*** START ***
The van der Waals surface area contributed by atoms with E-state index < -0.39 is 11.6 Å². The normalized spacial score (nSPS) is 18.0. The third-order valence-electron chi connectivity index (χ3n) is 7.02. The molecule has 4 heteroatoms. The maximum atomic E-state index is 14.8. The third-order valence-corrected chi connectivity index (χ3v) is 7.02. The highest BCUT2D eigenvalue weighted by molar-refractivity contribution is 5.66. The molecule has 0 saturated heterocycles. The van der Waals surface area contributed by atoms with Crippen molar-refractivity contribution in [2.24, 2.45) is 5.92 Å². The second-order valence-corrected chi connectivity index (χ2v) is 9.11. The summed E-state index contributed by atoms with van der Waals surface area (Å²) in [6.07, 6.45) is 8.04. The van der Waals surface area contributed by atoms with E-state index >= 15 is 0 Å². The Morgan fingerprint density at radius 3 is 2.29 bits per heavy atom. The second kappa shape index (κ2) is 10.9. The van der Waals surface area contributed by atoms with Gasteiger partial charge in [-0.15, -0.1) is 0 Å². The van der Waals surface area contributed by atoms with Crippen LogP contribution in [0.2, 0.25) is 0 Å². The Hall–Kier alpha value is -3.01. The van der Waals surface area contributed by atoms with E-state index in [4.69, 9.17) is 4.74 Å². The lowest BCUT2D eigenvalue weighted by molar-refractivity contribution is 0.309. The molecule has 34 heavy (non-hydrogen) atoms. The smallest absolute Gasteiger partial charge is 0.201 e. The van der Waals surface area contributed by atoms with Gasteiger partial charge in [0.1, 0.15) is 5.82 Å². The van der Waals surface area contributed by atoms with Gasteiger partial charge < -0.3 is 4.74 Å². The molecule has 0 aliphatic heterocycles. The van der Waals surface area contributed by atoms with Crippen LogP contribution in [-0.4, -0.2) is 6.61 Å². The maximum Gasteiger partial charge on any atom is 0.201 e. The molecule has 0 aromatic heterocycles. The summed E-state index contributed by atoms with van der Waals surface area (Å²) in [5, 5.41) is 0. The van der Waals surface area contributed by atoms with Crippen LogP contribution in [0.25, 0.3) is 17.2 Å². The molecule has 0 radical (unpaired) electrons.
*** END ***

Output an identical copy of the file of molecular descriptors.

The van der Waals surface area contributed by atoms with E-state index < -0.39 is 11.6 Å². The normalized spacial score (nSPS) is 18.0. The third-order valence-electron chi connectivity index (χ3n) is 7.02. The molecule has 4 heteroatoms. The maximum atomic E-state index is 14.8. The third-order valence-corrected chi connectivity index (χ3v) is 7.02. The highest BCUT2D eigenvalue weighted by molar-refractivity contribution is 5.66. The molecule has 0 saturated heterocycles. The van der Waals surface area contributed by atoms with Crippen molar-refractivity contribution in [2.24, 2.45) is 5.92 Å². The second-order valence-corrected chi connectivity index (χ2v) is 9.11. The summed E-state index contributed by atoms with van der Waals surface area (Å²) in [6.07, 6.45) is 8.04. The van der Waals surface area contributed by atoms with E-state index >= 15 is 0 Å². The Morgan fingerprint density at radius 3 is 2.29 bits per heavy atom. The second kappa shape index (κ2) is 10.9. The van der Waals surface area contributed by atoms with Gasteiger partial charge in [-0.15, -0.1) is 0 Å². The van der Waals surface area contributed by atoms with Crippen LogP contribution in [0.2, 0.25) is 0 Å². The Hall–Kier alpha value is -3.01. The van der Waals surface area contributed by atoms with E-state index in [4.69, 9.17) is 4.74 Å². The lowest BCUT2D eigenvalue weighted by molar-refractivity contribution is 0.309. The molecule has 34 heavy (non-hydrogen) atoms. The smallest absolute Gasteiger partial charge is 0.201 e. The van der Waals surface area contributed by atoms with Gasteiger partial charge in [0.1, 0.15) is 5.82 Å². The van der Waals surface area contributed by atoms with Gasteiger partial charge < -0.3 is 4.74 Å². The molecule has 0 aliphatic heterocycles. The van der Waals surface area contributed by atoms with Crippen LogP contribution in [-0.4, -0.2) is 6.61 Å². The maximum Gasteiger partial charge on any atom is 0.201 e. The molecule has 0 aromatic heterocycles. The summed E-state index contributed by atoms with van der Waals surface area (Å²) in [5, 5.41) is 0. The van der Waals surface area contributed by atoms with Crippen LogP contribution in [0.25, 0.3) is 17.2 Å². The molecule has 0 radical (unpaired) electrons.